Ireland has chosen the investment firms it wants to collect $18.5 billion in disputed back taxes from Apple.
The country tapped Amundi, BlackRock Investment Management, and Goldman Sachs Asset Management to manage the money. The funds will go into an escrow account until Apple’s appeal process is complete. The Bank of New York Mellon will administer the fund.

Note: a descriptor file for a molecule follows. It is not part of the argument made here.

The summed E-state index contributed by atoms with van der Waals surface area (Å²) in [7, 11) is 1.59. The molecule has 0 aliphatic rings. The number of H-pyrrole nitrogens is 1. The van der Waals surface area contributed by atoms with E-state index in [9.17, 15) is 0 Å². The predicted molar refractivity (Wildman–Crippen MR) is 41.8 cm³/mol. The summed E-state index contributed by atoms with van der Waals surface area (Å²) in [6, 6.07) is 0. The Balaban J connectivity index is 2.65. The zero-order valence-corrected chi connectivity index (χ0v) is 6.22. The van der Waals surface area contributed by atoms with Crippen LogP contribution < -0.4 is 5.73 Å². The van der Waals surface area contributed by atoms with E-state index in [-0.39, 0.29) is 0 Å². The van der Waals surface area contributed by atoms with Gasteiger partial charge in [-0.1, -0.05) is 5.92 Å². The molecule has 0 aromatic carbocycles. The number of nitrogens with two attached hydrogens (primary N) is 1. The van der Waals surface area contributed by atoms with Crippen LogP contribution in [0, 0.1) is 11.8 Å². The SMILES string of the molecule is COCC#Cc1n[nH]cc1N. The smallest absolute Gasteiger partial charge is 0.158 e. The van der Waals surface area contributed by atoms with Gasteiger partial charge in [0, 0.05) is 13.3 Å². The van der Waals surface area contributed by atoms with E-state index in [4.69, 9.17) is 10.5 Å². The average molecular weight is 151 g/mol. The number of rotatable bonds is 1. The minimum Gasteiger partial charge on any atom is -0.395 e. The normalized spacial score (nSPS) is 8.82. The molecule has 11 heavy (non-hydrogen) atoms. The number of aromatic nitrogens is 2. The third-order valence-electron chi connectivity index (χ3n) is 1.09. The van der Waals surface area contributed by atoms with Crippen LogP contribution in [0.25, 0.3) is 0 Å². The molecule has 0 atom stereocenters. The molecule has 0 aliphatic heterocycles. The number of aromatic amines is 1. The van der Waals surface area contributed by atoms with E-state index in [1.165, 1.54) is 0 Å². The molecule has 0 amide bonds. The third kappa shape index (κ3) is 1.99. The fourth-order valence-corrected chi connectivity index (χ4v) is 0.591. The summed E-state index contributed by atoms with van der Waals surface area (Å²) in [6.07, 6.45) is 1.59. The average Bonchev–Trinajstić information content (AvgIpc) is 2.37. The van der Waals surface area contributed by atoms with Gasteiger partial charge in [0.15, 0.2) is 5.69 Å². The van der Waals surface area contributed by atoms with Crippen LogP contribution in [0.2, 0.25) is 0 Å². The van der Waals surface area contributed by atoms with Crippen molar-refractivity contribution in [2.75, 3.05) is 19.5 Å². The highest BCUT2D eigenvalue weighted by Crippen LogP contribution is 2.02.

The European Commission, Europe’s anti-trust and consumer investigation agency, ruled in 2016 that Ireland, Luxembourg and the Netherlands have attracted investment and jobs by helping big companies avoid tax in other countries, including EU members. The commission suspects Ireland was too lenient in rulings it gave to Apple and which helped the company shield tens of billions of dollars in profit from taxation. At 12.5%, Ireland’s corporate tax rate beats the U.S. rate of 35%. However, participating companies don’t pay that 12.5% under the double Irish structure.